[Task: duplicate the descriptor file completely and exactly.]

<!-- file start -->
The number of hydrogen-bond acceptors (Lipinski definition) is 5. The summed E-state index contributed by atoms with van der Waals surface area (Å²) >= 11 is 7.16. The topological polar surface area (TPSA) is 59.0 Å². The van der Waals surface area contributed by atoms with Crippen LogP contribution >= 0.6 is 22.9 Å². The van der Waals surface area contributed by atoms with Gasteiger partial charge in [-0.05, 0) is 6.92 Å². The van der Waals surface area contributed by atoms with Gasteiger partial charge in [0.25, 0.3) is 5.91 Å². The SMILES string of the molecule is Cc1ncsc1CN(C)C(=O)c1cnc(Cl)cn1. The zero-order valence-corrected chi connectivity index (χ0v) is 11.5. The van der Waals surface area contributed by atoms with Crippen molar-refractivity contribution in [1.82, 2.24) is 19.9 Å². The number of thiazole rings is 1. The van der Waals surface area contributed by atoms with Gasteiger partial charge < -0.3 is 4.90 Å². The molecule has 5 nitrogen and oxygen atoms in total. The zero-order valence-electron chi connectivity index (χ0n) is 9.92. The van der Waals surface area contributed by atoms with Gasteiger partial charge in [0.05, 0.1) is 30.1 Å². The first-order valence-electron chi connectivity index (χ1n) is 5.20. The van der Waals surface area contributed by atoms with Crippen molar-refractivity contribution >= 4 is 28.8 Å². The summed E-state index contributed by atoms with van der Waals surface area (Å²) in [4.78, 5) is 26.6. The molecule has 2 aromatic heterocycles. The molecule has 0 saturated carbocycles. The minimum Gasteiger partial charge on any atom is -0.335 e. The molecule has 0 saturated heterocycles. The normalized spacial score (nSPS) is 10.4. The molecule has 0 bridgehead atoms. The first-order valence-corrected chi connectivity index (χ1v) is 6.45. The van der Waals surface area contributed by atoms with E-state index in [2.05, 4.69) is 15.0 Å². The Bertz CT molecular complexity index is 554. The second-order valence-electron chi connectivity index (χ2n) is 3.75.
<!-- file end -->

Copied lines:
The number of hydrogen-bond acceptors (Lipinski definition) is 5. The summed E-state index contributed by atoms with van der Waals surface area (Å²) >= 11 is 7.16. The topological polar surface area (TPSA) is 59.0 Å². The van der Waals surface area contributed by atoms with Crippen LogP contribution >= 0.6 is 22.9 Å². The van der Waals surface area contributed by atoms with Gasteiger partial charge in [-0.05, 0) is 6.92 Å². The van der Waals surface area contributed by atoms with Gasteiger partial charge in [0.25, 0.3) is 5.91 Å². The SMILES string of the molecule is Cc1ncsc1CN(C)C(=O)c1cnc(Cl)cn1. The zero-order valence-corrected chi connectivity index (χ0v) is 11.5. The van der Waals surface area contributed by atoms with Crippen molar-refractivity contribution in [1.82, 2.24) is 19.9 Å². The number of thiazole rings is 1. The van der Waals surface area contributed by atoms with Gasteiger partial charge < -0.3 is 4.90 Å². The molecule has 5 nitrogen and oxygen atoms in total. The zero-order valence-electron chi connectivity index (χ0n) is 9.92. The van der Waals surface area contributed by atoms with Gasteiger partial charge in [0.05, 0.1) is 30.1 Å². The first-order valence-electron chi connectivity index (χ1n) is 5.20. The van der Waals surface area contributed by atoms with Crippen molar-refractivity contribution >= 4 is 28.8 Å². The summed E-state index contributed by atoms with van der Waals surface area (Å²) in [4.78, 5) is 26.6. The molecule has 2 aromatic heterocycles. The molecule has 0 saturated carbocycles. The minimum Gasteiger partial charge on any atom is -0.335 e. The molecule has 0 saturated heterocycles. The normalized spacial score (nSPS) is 10.4. The molecule has 0 bridgehead atoms. The first-order valence-corrected chi connectivity index (χ1v) is 6.45. The van der Waals surface area contributed by atoms with E-state index in [2.05, 4.69) is 15.0 Å². The Bertz CT molecular complexity index is 554. The second-order valence-electron chi connectivity index (χ2n) is 3.75.